Ellen Gaske, lead economist for G10 economies at PGIM Fixed Income, highlights the three elements to watch at this week’s FOMC meeting.
If the Fed indeed follows through with another 75bp hike at its meeting on Wednesday, it will have brought the Fed funds rate from near-0% just 4.5 months ago to a range of 2.25%-2.5% – a level in line with most Fed officials’ estimates of the long-run neutral.
Our own view is the neutral rate may be somewhere just below 2%, based on the economic slowdown that ensued when the Fed last pushed the funds rate above 2% in late 2018. In either case, additional tightening beyond the July meeting will push the Fed funds rate further into restrictive territory.
The Fed has told us it is unlikely to let up on the brakes until it sees a convincing shift in the trajectory of monthly inflation readings that would signal progress towards the Fed’s 2% target. We expect Fed chair Jerome Powell will likely reiterate that message at his post-meeting press conference. In addition, though, we will be watching for the following:
1 – How the Fed characterises current economic conditions
At present, there are mixed signals about the current strength of the economy and likely near-term path of monthly inflation readings.
- Housing activity and mortgage applications have slowed sharply, but house price appreciation has yet to soften.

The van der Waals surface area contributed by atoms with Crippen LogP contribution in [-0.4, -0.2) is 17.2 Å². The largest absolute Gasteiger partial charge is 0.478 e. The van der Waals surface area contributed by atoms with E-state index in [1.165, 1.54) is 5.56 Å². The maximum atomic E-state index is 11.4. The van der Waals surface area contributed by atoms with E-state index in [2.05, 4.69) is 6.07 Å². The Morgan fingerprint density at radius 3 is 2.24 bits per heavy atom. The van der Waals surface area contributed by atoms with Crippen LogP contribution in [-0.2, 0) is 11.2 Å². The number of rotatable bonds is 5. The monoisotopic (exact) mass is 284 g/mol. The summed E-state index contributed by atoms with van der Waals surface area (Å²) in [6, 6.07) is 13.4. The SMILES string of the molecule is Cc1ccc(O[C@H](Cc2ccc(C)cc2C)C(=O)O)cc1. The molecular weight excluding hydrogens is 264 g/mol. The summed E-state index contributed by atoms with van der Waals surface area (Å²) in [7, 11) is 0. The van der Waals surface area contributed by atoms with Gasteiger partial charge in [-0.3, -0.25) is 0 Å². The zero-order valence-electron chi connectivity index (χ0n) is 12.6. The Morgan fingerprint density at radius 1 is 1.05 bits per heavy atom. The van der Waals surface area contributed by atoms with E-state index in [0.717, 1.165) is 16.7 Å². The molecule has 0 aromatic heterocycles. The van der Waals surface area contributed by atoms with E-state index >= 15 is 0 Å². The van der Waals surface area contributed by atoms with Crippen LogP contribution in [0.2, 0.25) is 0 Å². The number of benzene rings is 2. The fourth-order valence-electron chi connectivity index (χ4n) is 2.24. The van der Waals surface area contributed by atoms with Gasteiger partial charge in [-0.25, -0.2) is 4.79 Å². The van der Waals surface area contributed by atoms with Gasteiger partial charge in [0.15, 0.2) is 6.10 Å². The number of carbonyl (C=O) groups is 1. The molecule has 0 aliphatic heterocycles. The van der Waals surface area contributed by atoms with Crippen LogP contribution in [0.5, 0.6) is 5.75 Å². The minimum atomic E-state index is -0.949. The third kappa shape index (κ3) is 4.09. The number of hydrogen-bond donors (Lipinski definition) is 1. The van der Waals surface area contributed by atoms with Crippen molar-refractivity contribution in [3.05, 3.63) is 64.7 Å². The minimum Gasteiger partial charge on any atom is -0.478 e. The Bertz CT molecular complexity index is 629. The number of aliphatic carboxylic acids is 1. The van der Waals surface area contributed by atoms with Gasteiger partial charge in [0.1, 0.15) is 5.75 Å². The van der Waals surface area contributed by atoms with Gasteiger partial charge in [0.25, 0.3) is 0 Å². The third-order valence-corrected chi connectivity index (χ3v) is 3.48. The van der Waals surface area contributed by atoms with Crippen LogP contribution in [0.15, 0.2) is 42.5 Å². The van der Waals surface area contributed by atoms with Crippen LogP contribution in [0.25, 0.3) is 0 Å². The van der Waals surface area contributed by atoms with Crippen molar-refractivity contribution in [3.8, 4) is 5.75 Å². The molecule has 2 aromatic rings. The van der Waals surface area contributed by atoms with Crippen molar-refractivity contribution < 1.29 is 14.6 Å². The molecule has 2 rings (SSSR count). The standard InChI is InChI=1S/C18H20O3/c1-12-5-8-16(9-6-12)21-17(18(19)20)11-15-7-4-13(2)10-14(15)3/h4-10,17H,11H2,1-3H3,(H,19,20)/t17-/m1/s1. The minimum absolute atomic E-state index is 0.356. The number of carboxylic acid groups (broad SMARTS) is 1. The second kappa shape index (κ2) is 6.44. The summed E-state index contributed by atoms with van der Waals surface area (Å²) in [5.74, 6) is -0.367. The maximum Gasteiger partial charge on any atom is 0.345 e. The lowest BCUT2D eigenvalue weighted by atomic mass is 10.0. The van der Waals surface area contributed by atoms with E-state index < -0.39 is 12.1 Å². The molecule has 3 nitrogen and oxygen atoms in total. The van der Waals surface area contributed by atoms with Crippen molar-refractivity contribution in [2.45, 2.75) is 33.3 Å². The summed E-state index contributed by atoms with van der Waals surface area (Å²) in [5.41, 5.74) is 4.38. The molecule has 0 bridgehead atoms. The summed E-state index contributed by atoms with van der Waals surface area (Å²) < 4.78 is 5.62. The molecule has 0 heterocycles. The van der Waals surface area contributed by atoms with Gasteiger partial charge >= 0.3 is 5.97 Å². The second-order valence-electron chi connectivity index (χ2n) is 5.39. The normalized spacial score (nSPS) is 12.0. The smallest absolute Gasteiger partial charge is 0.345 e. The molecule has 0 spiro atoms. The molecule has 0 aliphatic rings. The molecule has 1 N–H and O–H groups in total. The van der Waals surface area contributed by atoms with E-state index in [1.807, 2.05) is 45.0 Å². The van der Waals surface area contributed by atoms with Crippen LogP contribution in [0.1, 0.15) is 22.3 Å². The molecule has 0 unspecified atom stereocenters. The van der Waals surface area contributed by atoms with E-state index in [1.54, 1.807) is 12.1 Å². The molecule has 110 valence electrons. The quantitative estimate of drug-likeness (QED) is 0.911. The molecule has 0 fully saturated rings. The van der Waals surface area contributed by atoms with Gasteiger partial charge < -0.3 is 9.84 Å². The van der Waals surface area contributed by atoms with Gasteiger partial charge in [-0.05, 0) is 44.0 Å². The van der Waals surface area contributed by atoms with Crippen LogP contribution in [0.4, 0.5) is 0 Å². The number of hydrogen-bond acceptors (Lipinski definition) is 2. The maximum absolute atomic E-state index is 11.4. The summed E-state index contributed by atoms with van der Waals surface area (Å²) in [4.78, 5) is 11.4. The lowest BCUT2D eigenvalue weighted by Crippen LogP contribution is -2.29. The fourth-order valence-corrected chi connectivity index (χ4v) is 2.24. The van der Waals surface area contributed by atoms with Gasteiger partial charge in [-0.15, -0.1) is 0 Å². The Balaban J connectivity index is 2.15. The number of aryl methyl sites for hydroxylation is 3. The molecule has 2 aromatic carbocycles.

- Real consumer spending is slowing, but nominal spending is not showing any let-up.
- Initial unemployment claims have been on the rise, but still remain quite low overall.
- Hiring continues at a pace well above trend, yet average hourly earnings have been decelerating since last fall.
- Outside of the auto sector, business inventories in general have improved significantly, yet price pressures in the goods sector have continued.
2 – How much (if any) weight Fed officials place on forecasts of where economic activity and inflation pressures are headed in H2
We suspect it is likely too soon for the Fed to convey a much more forward-looking point of view, as the most recent inflation readings still showed high and widespread price pressures. But with each additional hike from here, the lagged effects of the Fed’s tightening measures will be increasingly important to consider.
3 – How much weight the Fed places on risks emanating from the global backdrop
The Fed’s focus is on the US economy, but it does factor in global conditions when they appear likely to affect the US economy and financial conditions. At this juncture, central banks across most of the G10 are tightening rapidly in unison, the war in Ukraine poses significant risks to global energy prices and supplies, and pockets of supply chain bottlenecks persist. We will be interested to see how much weight the Fed is currently placing on risks to the US economy from abroad.